Right now, Boulevard is offering three Sport models, the S40, S50, and S83. For those readers without their metric conversion charts handy, that equates to 650cc, 800cc, and 1400cc engine displacements. Two cruiser C models are available, the C50 and C90 (800cc and 1500cc respectively). Spokesmen for Suzuki hinted that an M50 model should be out shortly, and even a big-bore M model in the very near future.
With about a dozen or so journalists from motorcycle magazines and other media outlets on hand, Suzuki unloaded a tractor trailer full of motorcycles so that each one of us would be able to sample the complete product line. We left the Paris Hotel on the Las Vegas strip early in the morning and headed north to the Red Rock Canyon National Conservation Area. Early morning temperatures were in the low 80s. Fortunately, I packed my Teknic cool vest to wear under my Triumph Raptor mesh jacket. That combination kept me cool and comfortable even as the temperatures rose throughout the day, at least until the ride back in the late afternoon when the thermometer hit 105 degrees. The locals will always tell you, “but it’s dry heat.” That just means that at 60 mph, the rush of dry heat on your face make you think you’re riding into a blast furnace! But I digress . . .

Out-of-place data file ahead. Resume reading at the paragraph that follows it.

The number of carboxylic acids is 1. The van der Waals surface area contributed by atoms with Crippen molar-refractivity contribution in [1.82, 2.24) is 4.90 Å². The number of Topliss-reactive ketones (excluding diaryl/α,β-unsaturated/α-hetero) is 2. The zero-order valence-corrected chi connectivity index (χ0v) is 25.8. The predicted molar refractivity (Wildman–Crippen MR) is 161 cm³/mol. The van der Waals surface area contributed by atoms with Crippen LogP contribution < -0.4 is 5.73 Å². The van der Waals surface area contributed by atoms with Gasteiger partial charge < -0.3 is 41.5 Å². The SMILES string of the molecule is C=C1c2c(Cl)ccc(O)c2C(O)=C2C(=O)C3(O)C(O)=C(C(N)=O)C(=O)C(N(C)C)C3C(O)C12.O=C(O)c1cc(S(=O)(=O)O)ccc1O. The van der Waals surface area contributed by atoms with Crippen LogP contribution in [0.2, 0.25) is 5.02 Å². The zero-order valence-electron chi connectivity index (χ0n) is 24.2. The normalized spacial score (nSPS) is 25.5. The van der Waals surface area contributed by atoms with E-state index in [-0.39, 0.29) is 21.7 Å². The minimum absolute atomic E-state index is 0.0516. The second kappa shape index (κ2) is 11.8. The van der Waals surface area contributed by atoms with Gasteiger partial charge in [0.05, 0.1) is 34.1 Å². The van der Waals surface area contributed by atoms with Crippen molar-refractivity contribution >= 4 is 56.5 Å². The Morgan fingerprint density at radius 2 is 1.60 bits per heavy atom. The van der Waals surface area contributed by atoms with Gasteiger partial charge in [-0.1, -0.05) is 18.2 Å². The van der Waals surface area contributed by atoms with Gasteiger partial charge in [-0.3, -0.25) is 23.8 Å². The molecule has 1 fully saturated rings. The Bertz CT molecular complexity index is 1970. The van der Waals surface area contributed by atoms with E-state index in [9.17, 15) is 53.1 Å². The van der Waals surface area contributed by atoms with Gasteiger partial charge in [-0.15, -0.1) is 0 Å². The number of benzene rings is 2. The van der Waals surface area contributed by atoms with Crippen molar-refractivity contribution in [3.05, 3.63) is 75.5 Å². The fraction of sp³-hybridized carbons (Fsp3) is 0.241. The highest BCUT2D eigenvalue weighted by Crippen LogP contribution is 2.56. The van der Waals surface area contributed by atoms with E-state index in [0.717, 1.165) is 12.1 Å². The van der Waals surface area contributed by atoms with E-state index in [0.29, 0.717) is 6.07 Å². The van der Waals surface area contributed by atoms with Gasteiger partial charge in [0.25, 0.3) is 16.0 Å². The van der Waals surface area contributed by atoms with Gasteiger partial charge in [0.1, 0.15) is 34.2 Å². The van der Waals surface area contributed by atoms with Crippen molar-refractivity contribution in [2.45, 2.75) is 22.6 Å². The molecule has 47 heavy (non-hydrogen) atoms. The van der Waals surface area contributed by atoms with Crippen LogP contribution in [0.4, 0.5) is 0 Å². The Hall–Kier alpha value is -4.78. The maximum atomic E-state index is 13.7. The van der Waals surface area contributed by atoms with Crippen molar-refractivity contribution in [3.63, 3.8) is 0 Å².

Since I rode all the motorcycles, we’ll start with the Boulevard S40 and move up the food chain from there. The S40 is a 650cc air-cooled single-cylinder 4-stroke. It is an updated version of the old Savage. I was surprised at how smooth the single cylinder engine ran, even when pressed hard. The power was more than ample to scoot away from stop lights and traffic, and it will cruise comfortably at 70 mph.